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  • Writer's pictureKarla Phillips-Krivickas

Building a Pathway Onramp: Transition Plan Design Guidelines

Failing to plan is really planning to fail. At least, that’s what my grandpa used to say.

But in all seriousness, planning is essential to prepare for success after high school, especially for students with disabilities. The transition plans co-created by students with disabilities along with their teachers and families offer a vital onramp and a roadmap to postsecondary success.


Planning with the End in Mind

In case you need a refresher, transition planning is an intentional, organized, and coordinated process of guiding students with disabilities with education, experiences, supports, and services to help them have successful and meaningful lives beyond high school. Experts at the National Technical Assistance Center on Transition describe it as planning that begins with the end in mind.

Federal law requires transition plans for students with Individual Education Programs (IEPs) beginning at age 16. (Sidenote: 20+ states begin sooner.) But far from just another burdensome mandate, these plans offer an exciting opportunity to ensure students with disabilities are meaningfully included in pathway construction–especially when states consider the #NewPathways Design Guidelines for Transition Plans below.


New Pathways v. IDEA Requirements

Transition plans are embedded in the Individuals with Disabilities Education Act (IDEA), America’s historic civil rights law for students with disabilities. And today, the #NewPathways campaign is sharing new design guidelines for transition plans which align with the established statutory requirements.


Intentional Every learner has a right to an intentional journey and pathway. Sec. 300.320 (b) (b) Transition services. the IEP must include—

  • (1) Appropriate measurable postsecondary goals based upon age appropriate transition assessments related to training, education, employment, and, where appropriate, independent living skills; and

  • (2) The transition services (including courses of study) needed to assist the child in reaching those goals.

Curation Every learner has the right to curate their own learning experience through design, authorship, and ownership. Sec 300.43 Transition Services (a) Transition services means a coordinated set of activities for a child with a disability that— (1) Is designed to be within a results-oriented process, that is focused on improving the academic and functional achievement of the child with a disability to facilitate the child’s movement from school to post-school activities, including postsecondary education, vocational education, integrated employment (including supported employment), continuing and adult education, adult services, independent living, or community participation;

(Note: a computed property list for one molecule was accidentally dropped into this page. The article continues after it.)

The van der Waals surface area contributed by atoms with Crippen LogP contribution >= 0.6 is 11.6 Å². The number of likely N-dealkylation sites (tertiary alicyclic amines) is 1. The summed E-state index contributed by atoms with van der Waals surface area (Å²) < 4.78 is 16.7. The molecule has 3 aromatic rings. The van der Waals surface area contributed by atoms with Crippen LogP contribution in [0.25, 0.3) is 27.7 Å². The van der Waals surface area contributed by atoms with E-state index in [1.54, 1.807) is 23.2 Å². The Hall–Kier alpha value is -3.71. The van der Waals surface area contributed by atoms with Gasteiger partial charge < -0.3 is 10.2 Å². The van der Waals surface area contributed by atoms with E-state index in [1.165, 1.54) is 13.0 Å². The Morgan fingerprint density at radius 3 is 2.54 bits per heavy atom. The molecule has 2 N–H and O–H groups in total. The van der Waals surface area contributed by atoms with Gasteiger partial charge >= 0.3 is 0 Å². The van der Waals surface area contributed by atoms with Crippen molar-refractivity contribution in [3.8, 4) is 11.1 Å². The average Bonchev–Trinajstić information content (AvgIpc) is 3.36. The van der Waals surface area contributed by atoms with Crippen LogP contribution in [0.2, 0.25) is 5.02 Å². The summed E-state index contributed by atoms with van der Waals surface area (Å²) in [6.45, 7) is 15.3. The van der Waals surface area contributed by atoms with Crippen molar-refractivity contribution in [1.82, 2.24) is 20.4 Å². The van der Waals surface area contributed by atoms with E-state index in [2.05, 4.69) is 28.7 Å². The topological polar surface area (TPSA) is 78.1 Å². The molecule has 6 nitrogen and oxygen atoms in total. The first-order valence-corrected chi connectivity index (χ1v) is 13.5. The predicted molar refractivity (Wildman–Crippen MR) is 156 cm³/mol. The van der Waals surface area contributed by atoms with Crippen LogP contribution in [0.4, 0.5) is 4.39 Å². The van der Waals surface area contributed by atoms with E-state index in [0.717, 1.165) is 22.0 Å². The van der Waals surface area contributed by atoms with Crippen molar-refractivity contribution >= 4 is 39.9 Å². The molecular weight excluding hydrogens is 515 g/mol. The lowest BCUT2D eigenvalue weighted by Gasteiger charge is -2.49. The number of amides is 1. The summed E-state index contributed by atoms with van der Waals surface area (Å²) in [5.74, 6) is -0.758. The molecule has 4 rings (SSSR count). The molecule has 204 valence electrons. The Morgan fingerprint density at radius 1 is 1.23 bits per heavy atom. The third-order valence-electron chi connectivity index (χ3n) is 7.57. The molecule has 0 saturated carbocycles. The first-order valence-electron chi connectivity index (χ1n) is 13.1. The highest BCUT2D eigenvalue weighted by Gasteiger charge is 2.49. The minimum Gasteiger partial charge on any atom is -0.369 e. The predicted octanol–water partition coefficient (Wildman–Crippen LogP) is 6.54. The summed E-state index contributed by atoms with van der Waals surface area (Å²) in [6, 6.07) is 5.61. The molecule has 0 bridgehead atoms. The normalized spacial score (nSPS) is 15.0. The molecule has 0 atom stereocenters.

Equitable Every learner has the right to access powerful learning experiences that work for them. Sec 300.43 Transition Services (a) Transition services means (2) Is based on the individual child’s needs, taking into account the child’s strengths, preferences, and interests; and includes—

  • (i) Instruction;

  • (ii) Related services;

  • (iii) Community experiences;

  • (iv) The development of employment and other post-school adult living objectives; and

  • (v) If appropriate, acquisition of daily living skills and provision of a functional vocational evaluation.

Purpose Every learner has a right to find purpose and impact in their learning journey. 300.321 IEP Team. (b) Transition services participants. (1) In accordance with paragraph (a)(7) of this section, the public agency must invite a child with a disability to attend the child’s IEP Team meeting if the purpose of the meeting will be the consideration of the postsecondary goals for the child and the transition services needed to assist the child in reaching those goals under §300.320(b)


As we develop new pathways and reinvigorate traditional ones, let’s use transition plans to build strong onramps to postsecondary success for students with disabilities with the supports and guardrails they need. And we must remember that this work doesn’t just belong to special education staff; all stakeholders– from counselors to the business community and postsecondary staff–have a role to play.


This post is part two of the Uncovering Pathways for Students with Disabilities blog series. Read part one: Uncovering Pathways for Students with Disabilities.


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